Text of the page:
Our nation has a penchant for creating unnecessary complexity and obstacles for its people in areas such as the tax, health insurance and student debt miasmas. The prison industry adds to this with what it euphemistically calls “collateral consequences.” In simple language, this means a series of state-based statutory punishments – rooted in the medieval English practice of “civil death” – that greet ex-felons who have served their time and paid their debt to society.
Our country’s overall policy is that once punished, ex-felons are released from prison to be free to re-integrate themselves into society as normal productive human-beings, yet we have a quagmire of unnecessary laws that prevent full rehabilitation. Many states prevent ex-felons from voting, and obstruct them when they try to obtain housing, enter college or get needed public benefits or employment. This simply does not make sense because such laws encourage recidivism, not rehabilitation. Some ex-felons then resort to unlawful means to feed, clothe and house themselves and their families.
If you’re into cognitive dissonance, you can visit the websites of two organizations dedicated to righting this wrong. They detail the myriad of state laws and how ex-felons find themselves in a labyrinth of bureaucracy or end up in jail again. (Visit the Vera Institute of Justice — http://www.vera.org/ — and the Sentencing Project — http://www.sentencingproject.org/ – for more information.)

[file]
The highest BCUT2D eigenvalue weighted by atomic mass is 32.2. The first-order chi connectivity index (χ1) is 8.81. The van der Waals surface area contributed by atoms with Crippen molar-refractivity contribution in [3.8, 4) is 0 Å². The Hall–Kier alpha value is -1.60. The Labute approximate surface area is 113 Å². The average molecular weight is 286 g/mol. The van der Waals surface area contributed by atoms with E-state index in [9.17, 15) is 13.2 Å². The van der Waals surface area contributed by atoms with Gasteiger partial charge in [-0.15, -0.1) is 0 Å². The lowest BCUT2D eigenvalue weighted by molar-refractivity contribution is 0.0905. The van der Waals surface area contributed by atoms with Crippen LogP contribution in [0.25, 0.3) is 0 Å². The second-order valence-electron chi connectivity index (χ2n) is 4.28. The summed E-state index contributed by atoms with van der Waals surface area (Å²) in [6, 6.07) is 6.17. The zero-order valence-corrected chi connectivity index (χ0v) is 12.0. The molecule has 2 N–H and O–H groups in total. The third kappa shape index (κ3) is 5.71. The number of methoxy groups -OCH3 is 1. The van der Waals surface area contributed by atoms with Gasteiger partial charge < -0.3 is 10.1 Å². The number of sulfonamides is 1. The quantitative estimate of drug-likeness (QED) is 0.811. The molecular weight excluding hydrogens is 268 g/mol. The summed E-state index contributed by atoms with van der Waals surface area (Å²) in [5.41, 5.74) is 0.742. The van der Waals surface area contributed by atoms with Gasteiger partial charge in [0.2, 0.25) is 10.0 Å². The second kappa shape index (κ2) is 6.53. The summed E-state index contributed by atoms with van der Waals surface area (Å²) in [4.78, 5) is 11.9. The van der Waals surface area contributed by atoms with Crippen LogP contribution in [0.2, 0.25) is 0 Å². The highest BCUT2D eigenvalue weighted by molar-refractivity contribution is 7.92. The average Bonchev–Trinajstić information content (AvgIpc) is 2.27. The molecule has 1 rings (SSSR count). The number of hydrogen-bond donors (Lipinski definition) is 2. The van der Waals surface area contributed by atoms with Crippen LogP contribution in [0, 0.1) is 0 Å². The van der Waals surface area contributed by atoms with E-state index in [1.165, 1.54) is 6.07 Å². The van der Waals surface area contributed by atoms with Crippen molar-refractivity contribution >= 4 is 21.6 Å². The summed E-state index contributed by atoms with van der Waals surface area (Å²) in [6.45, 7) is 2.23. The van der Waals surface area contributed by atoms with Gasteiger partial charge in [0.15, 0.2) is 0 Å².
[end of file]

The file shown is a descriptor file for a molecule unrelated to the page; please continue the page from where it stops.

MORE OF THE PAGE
Let’s consider an ex-felon who serves his/her sentence and wants to live a law-abiding life. Eleven states say they have no voting rights – permanent disenfranchisement. Other states have exceptions to the exceptions depending on the ex-felon’s status, parole, etc. Only Maine and Vermont have no restrictions for ex-felons and, in fact, in these two states ex-felons can vote via absentee ballot while in prison.
In the nineteen-seventies, three ex-felons in California sued to get back their right to vote. The U.S. Supreme Court, in a majority opinion by Chief Justice Rehnquist, rejected their argument that they are being denied equal protection of the lawsunder the U.S. Constitution (Richardson v. Ramirez 418 U.S. 24(1974)).
Moreover, under many state laws, landlords, community colleges and universities, student loan creditors and social welfare agencies can outright reject ex-felons.